Happy Friday, everybody and welcome to Boozy Books (nay, Boozy Plays). If you joined me on Monday you’ll know that I’m not a particularly ardent fan of Shakespeare’s comedies. I know… “BLASPHEMY”. Well, I just find that as far as plot is concerned they are often similar as well as similarly contrite – to the point of confusing one for the other on a regular basis. They insist on relying upon the same mistaken identity and switcheroo shenanigans to create action in otherwise pointless story lines and there are far fewer developed character arcs than are present in the tragedies. Perhaps that’s an inequitable generalization, but if you watched the link from Monday you’ll see that I’m not the only one that thinks this way.
Now, I’m not saying that I don’t like any of Shakespeare’s comedies. Far from it! A Midsummer Night‘ Dream is, frankly, one of my all time favorite plays, and the banter that runs rampant between Beatrice and Benedick in Much Ado About Nothing is a perfect take on the challenges of loving someone you “hate”. However, the romantic plotlines of many a Shakespearean comedy remain the same, as does the use of confusion to create momentum. There’s no denying that good ol’ Willy can still turn a pretty phrase in these pieces and as a result it is the language that really sticks out. Love’s Labour’s Lost is no exception.
Though Love’s Labour’s Lost can most certainly be lumped in as one of the various, interchangeable, mediocre comedies I have spoken of, it’s still worth a look. What better way to garner appreciation for the Bard’s work than by studying the good with the bad, the early with the late. That being said, in all fairness to Love’s Labour’s Lost, it is one of Shakespeare’s earlier comedies and there’s a lost sequel somewhere so maybe it shouldn’t be judged too harshly for it’s seemingly unresolved resolution.
So anyway, about the play… We first meet the Ferdinand, King of Navarre, and his three attending lords. They have sworn off women and decided to fast for three years in order to better dedicate themselves to study. Guess how long that lasts… About as long as it takes to meet the Princess of Aquitane and her attending ladies. Because the bros of Navarre have sworn off women they must all hide their love and make use of the token fool to carry their letters. Of course, there’s a letter mix-up, the bros realize they’re all in love, and the ladies disguise themselves as one another to throw off the dudes. Because comedy. Sadly, the ending is marred by the death of the Princess’s father and all weddings are postponed a year. Because… Comedy?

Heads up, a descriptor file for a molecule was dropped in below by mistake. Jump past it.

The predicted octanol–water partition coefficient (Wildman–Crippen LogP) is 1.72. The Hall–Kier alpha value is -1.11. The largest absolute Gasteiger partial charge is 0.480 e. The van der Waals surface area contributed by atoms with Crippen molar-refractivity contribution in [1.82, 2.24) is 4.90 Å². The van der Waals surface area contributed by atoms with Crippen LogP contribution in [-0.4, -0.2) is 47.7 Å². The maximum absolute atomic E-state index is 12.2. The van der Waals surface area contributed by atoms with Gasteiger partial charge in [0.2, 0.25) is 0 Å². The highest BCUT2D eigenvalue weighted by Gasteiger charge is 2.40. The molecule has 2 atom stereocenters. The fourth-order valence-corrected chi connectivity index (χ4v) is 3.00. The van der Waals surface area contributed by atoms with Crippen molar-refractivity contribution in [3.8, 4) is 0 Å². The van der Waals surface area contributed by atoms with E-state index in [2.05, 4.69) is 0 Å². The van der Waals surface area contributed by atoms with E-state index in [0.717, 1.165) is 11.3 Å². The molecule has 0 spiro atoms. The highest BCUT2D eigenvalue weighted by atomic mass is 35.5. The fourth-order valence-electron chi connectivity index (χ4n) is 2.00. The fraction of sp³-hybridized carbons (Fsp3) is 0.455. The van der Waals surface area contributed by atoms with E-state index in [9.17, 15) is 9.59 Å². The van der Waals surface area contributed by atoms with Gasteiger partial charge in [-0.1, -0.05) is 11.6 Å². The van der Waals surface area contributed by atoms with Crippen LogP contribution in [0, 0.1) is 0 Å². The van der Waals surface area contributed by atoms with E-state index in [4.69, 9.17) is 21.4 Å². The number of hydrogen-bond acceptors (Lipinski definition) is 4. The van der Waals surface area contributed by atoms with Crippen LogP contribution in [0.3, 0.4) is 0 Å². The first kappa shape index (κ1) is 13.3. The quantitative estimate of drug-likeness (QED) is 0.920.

For the pairing I’m going to recommend something light, sweet, bubbly, and utterly simple. There’s really no complexity here so we’ll go with a little nip that doesn’t require a refined palette. So Spumante champagne is the way to go! Frothy and sweet it’ll give you a little pep without being overpowering.
That’s it for Boozy Plays this week! Here’s hoping that when the time comes to see this one on stage I’ll have a good time (with or without the Spumante). But hey, if you get the right group of actors together anything can be entertaining. I’m sure the Stratford Festival is well aware that Love’s Labour’s Lost is a little lacking and has done their part to stage it as interestingly and amusingly as possible.